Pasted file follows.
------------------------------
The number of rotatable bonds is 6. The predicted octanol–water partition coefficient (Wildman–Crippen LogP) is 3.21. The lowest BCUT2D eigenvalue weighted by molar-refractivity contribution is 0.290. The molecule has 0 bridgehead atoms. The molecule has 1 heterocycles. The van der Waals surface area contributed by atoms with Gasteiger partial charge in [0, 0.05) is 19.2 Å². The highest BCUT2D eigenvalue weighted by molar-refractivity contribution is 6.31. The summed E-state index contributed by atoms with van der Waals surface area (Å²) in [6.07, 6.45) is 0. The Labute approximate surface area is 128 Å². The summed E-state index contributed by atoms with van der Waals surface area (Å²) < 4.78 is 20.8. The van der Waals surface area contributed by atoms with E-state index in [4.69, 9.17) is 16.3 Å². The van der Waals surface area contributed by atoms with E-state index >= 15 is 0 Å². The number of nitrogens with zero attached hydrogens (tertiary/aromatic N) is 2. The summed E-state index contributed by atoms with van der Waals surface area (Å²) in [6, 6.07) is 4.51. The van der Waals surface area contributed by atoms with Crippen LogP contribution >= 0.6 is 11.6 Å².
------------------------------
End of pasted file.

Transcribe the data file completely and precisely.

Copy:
The number of rotatable bonds is 6. The predicted octanol–water partition coefficient (Wildman–Crippen LogP) is 3.21. The lowest BCUT2D eigenvalue weighted by molar-refractivity contribution is 0.290. The molecule has 0 bridgehead atoms. The molecule has 1 heterocycles. The van der Waals surface area contributed by atoms with Gasteiger partial charge in [0, 0.05) is 19.2 Å². The highest BCUT2D eigenvalue weighted by molar-refractivity contribution is 6.31. The summed E-state index contributed by atoms with van der Waals surface area (Å²) in [6.07, 6.45) is 0. The Labute approximate surface area is 128 Å². The summed E-state index contributed by atoms with van der Waals surface area (Å²) < 4.78 is 20.8. The van der Waals surface area contributed by atoms with E-state index in [4.69, 9.17) is 16.3 Å². The van der Waals surface area contributed by atoms with E-state index >= 15 is 0 Å². The number of nitrogens with zero attached hydrogens (tertiary/aromatic N) is 2. The summed E-state index contributed by atoms with van der Waals surface area (Å²) in [6, 6.07) is 4.51. The van der Waals surface area contributed by atoms with Crippen LogP contribution >= 0.6 is 11.6 Å².